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Anti-fraud training for audit committees


By By Mary Campbell, Associate Member; Gary W. Adams, David R. Campbell, and Michael P. Rose

SOX and other regulatory standards are forcing audit committees to learn how to prevent fraud. Here's what they need to learn and how you can help them learn it so they will escape litigation, and most importantly, tackle fraud.    

Julie Storm has oversight responsibility for DB Inc.'s new refinery operation in Boleslawiac on the outskirts of Warsaw, Poland. Julie sent refinery effluent samples to a Warsaw lab on two occasions to check for the presence of carcinogens and other residual materials that might contaminate the water supply. Because the lab didn't return reports until almost three weeks later, she decided to send the third sample to a speedier German lab. Both reports from the Warsaw lab indicated no contaminants in the water supply but the German report appeared to be more thorough and offered evidence of two highly carcinogenic contaminants in the effluent. Julie now questions her judgment in sending the sample to the German lab. Her company is in compliance with Poland's laws in presenting the reports from the Warsaw lab and opening the refinery as scheduled. She has spoken with the head of operations at DB and he told her to ignore the analyses from the German lab. What is her ethical obligation?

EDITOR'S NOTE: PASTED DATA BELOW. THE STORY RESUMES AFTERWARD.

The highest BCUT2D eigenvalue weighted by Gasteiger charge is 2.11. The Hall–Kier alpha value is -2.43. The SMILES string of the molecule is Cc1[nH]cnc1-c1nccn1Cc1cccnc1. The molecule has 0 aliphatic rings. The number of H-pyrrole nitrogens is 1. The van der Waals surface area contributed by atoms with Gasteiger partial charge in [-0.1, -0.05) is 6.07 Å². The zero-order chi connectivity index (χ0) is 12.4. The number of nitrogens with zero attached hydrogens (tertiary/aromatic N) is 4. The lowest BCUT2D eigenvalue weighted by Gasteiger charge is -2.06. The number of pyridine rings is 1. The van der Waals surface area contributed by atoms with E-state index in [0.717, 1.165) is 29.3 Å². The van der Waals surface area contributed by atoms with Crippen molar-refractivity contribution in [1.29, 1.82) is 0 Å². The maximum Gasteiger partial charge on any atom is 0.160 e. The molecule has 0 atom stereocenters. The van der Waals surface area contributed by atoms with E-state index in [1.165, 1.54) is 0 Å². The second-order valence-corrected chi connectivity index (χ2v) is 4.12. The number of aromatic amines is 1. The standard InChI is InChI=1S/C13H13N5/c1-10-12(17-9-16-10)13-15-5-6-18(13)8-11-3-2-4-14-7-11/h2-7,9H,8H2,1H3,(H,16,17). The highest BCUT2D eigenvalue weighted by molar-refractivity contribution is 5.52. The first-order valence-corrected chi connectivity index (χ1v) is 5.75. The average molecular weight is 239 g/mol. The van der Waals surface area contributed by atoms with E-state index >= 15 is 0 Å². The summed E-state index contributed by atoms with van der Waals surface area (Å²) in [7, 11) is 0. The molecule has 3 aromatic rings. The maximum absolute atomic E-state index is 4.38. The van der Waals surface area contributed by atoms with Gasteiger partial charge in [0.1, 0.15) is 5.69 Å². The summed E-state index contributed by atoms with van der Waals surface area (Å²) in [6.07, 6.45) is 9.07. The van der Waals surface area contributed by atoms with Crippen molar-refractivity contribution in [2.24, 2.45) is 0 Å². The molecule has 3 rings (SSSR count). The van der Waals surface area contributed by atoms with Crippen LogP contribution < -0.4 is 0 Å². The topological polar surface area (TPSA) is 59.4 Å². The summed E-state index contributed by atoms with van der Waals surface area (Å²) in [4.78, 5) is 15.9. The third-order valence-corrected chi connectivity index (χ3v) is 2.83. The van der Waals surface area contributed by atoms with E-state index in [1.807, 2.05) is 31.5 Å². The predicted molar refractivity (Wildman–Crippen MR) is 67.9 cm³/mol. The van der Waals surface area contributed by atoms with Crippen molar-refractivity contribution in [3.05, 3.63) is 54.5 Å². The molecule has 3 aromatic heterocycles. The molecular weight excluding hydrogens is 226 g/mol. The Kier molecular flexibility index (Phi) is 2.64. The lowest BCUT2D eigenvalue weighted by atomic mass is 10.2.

This hypothetical mini-case is an example of a scenario that members of an audit committee can review during an anti-fraud training group session. Most audit committee members in the past wouldn't have had to place an anti-fraud training meeting on their calendars but the Sarbanes-Oxley Act of 2002 and new regulatory standards (such as the Security Exchange Commission's Final Rule on Listed Companies Audit Committees and PCAOB Standard No. 2) have clearly placed responsibility for fraud prevention within the charter of the audit committee.

With responsibilities sharply delineated, we can expect more fraud litigation directed at audit committees. Companies will be charged with malfeasance; the accusation will be that the committee wasn't properly trained for its role because of management's negligence. This potential liability, coupled with an average fraud loss for an American firm of six percent of annual revenues, provides more than ample justification for proactive and preventative steps by management.

The steps required are: 1) investing in the education of audit committee members on key fraud risks, ethical issues, risk mitigation strategies, and 2) conducting ongoing training in methods to more effectively work with the company's internal audit group (including fraud examiners) to reduce the risk of fraud in their organizations.

In this article, we describe the specific fraud prevention activities of the audit committee, the modes of learning that are most efficacious, and the types of training that are best customized to fit their needs. These methods are accompanied with specific program examples, self-assessment questions to evaluate current performance, resources for self-discovery, and a mini-case (in the lead of the article) for exploring ethical issues. The material presented can be used to create a day-long session as a retreat or, alternatively, shorter programs that can be offered after a meeting or as a separate Web cast at another juncture to committee members at remote or off-site locations. 

 

 

 


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